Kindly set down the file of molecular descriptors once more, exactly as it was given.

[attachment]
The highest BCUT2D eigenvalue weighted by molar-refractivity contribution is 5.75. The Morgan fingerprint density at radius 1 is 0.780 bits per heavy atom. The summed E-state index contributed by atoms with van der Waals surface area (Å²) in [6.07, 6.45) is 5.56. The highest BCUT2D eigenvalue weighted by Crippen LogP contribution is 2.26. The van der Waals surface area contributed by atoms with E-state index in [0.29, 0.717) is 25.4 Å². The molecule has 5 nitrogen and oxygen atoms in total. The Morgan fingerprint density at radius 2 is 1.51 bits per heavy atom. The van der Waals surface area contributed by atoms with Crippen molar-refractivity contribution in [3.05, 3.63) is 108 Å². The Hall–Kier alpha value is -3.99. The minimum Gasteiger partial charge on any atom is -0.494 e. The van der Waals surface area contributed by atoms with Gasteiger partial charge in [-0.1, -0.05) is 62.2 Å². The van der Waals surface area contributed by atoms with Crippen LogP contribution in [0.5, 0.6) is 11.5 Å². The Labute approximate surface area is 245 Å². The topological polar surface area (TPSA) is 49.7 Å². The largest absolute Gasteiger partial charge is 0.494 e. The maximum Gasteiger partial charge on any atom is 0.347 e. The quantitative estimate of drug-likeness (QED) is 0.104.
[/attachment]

The highest BCUT2D eigenvalue weighted by molar-refractivity contribution is 5.75. The Morgan fingerprint density at radius 1 is 0.780 bits per heavy atom. The summed E-state index contributed by atoms with van der Waals surface area (Å²) in [6.07, 6.45) is 5.56. The highest BCUT2D eigenvalue weighted by Crippen LogP contribution is 2.26. The van der Waals surface area contributed by atoms with E-state index in [0.29, 0.717) is 25.4 Å². The molecule has 5 nitrogen and oxygen atoms in total. The Morgan fingerprint density at radius 2 is 1.51 bits per heavy atom. The van der Waals surface area contributed by atoms with Crippen molar-refractivity contribution in [3.05, 3.63) is 108 Å². The Hall–Kier alpha value is -3.99. The minimum Gasteiger partial charge on any atom is -0.494 e. The van der Waals surface area contributed by atoms with Gasteiger partial charge in [-0.1, -0.05) is 62.2 Å². The van der Waals surface area contributed by atoms with Crippen LogP contribution in [0.5, 0.6) is 11.5 Å². The Labute approximate surface area is 245 Å². The topological polar surface area (TPSA) is 49.7 Å². The largest absolute Gasteiger partial charge is 0.494 e. The maximum Gasteiger partial charge on any atom is 0.347 e. The quantitative estimate of drug-likeness (QED) is 0.104.